Wayfinding is more than just functional in Moscow’s Gorky Park

The park puts a playful spin on navigation with a new system highlighting the area’s smaller pleasures, and signage that transforms into nocturnal art objects

Situated in the centre of Moscow, Gorky Park underwent a substantial redevelopment in 2011 that transformed it from a forgotten wasteland into an “urban paradise”.

The park recently accumulated more grounds to include the Muzeon Park of Arts, Neskuchny Garden and the green hills of Vorobyovy Gory. However many visitors weren’t exploring beyond the original confines of the Gorky Park grounds, so Russian design firm Art Lebedev Studio was brought in to help visitors expand their horizons and discover what else Gorky Park has to offer.

Although wayfinding systems must be practical first and foremost, there is no reason why navigation can’t be both fun and functional. This principle is well executed in the new wayfinding at Gorky Park, which sits useful information like directions and public transport connections alongside more human touches like showing the “emotional zones” of the park, where the symbols indicating various attractions have a more playful feel than the rigid form of many traditional pictograms.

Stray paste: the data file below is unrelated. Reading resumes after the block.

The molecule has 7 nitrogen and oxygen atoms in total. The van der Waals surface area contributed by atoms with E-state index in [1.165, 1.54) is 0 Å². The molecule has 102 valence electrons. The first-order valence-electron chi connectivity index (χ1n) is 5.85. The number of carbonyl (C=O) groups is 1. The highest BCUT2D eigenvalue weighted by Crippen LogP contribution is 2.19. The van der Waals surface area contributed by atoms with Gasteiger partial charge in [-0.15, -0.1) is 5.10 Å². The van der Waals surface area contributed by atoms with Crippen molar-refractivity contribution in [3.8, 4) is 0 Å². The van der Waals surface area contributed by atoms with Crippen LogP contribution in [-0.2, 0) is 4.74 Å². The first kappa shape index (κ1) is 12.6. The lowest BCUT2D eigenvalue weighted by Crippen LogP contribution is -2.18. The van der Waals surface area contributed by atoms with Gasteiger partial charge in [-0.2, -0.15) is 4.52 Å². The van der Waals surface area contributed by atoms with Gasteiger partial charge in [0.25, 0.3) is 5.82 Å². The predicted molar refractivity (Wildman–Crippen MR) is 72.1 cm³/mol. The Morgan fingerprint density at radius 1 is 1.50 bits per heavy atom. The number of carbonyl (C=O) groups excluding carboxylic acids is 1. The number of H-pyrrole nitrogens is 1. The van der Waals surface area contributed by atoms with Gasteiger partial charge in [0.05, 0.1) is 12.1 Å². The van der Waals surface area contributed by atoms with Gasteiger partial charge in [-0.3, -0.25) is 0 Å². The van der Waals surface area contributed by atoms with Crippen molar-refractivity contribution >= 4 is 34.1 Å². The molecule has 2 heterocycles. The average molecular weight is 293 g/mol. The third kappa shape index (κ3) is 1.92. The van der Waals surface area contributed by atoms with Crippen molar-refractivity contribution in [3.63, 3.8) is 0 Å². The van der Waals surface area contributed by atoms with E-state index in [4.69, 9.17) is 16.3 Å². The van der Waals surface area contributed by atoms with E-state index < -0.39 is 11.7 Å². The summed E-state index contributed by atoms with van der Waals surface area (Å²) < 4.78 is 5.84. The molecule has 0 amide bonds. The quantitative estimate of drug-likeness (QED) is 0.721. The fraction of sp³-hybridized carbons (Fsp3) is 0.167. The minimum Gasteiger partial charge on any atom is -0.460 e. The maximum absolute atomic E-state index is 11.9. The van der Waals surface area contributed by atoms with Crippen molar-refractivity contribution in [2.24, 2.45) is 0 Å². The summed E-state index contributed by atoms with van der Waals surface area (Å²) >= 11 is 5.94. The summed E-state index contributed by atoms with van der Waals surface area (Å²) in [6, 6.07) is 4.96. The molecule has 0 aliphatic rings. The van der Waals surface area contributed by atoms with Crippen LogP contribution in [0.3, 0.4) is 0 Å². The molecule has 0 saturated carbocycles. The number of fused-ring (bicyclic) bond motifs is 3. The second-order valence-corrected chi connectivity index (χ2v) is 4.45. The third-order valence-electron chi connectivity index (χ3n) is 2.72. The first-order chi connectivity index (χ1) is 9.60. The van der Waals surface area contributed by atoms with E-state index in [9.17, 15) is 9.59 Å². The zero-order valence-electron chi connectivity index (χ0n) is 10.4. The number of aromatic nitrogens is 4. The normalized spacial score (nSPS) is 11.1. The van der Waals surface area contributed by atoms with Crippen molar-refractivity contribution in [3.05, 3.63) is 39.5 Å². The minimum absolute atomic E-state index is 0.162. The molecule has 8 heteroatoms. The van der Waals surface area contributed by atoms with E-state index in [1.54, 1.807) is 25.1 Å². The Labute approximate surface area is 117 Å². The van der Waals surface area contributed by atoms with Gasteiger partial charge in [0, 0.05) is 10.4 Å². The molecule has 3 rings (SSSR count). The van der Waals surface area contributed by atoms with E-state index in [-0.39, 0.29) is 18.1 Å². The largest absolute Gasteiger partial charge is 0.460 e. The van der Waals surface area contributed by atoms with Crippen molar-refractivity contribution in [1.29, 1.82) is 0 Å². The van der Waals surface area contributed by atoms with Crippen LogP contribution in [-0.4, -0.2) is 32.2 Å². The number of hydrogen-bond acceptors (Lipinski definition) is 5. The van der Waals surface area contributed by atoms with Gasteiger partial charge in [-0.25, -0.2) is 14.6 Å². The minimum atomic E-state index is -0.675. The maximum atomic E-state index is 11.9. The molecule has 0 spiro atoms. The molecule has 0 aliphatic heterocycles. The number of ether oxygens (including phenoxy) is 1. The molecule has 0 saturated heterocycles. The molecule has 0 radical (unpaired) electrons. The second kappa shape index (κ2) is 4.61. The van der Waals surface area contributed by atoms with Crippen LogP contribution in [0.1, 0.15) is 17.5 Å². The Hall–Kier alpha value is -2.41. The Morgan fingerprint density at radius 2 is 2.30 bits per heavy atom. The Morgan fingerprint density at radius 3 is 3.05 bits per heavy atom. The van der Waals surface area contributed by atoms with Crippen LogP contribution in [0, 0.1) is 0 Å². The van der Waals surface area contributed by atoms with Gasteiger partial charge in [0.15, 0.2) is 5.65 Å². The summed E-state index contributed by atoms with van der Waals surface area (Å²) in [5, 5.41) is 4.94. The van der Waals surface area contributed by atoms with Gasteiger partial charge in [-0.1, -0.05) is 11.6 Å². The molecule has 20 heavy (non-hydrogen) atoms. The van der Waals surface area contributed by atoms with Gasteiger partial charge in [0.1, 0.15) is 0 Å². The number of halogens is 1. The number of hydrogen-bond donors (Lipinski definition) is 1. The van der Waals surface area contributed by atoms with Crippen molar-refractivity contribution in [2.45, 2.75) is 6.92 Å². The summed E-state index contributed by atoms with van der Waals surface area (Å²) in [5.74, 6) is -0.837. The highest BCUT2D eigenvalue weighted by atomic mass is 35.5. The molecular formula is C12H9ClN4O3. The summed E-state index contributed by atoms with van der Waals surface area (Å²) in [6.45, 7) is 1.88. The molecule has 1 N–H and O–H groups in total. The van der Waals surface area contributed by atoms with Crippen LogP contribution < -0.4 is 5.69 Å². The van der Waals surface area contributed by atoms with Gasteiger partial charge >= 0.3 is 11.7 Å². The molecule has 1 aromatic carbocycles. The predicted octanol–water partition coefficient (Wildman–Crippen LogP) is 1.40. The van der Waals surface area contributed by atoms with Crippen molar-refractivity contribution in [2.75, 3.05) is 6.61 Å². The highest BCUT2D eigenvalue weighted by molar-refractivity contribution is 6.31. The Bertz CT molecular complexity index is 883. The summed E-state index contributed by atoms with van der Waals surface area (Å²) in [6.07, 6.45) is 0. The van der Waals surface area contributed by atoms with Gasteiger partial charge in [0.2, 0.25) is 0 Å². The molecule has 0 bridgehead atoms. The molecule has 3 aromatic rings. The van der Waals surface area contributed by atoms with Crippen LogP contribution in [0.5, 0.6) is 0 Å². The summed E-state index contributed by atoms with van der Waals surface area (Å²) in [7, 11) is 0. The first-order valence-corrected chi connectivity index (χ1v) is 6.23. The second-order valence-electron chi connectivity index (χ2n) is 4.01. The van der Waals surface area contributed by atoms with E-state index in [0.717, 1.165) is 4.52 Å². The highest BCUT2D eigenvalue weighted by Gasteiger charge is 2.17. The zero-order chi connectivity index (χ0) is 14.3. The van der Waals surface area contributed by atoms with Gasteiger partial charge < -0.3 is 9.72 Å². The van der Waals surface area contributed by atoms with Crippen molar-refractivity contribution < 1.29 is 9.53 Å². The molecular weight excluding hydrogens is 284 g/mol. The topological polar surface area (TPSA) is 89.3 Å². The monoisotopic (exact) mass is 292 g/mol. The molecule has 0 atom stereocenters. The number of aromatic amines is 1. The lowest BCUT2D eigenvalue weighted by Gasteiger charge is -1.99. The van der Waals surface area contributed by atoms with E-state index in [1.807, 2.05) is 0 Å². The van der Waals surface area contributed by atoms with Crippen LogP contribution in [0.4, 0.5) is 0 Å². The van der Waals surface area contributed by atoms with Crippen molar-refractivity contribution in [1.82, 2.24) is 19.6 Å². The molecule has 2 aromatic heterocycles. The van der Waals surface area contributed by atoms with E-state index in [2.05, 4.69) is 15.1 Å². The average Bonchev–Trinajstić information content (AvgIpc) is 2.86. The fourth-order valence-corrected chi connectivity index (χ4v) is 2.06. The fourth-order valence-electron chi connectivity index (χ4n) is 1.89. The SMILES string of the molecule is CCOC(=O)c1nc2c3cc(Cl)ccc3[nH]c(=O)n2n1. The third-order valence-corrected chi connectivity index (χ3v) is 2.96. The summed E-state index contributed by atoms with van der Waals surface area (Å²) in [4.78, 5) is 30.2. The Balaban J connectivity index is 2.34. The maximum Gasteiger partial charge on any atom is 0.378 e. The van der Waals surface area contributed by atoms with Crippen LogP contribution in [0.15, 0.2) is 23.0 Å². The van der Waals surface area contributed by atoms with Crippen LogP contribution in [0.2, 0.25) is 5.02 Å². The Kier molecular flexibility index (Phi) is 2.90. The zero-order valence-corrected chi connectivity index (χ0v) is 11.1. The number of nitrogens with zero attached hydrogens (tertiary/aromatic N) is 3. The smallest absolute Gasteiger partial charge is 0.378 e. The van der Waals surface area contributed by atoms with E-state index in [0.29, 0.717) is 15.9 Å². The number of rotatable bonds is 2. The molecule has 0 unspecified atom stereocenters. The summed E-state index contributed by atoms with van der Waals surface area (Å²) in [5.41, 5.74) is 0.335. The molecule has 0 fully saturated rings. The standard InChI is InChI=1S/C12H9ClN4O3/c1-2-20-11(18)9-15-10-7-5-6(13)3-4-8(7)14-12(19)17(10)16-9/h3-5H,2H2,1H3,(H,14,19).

The signage serves a more practical function during the day. By night, however, the signs transform into art objects thanks to backlighting, which showcases eye-catching graphics, animations, moving image works and even film clips, making for a surprising twist that demonstrates how form and function can coexist in harmony.

Gorky Park Moscow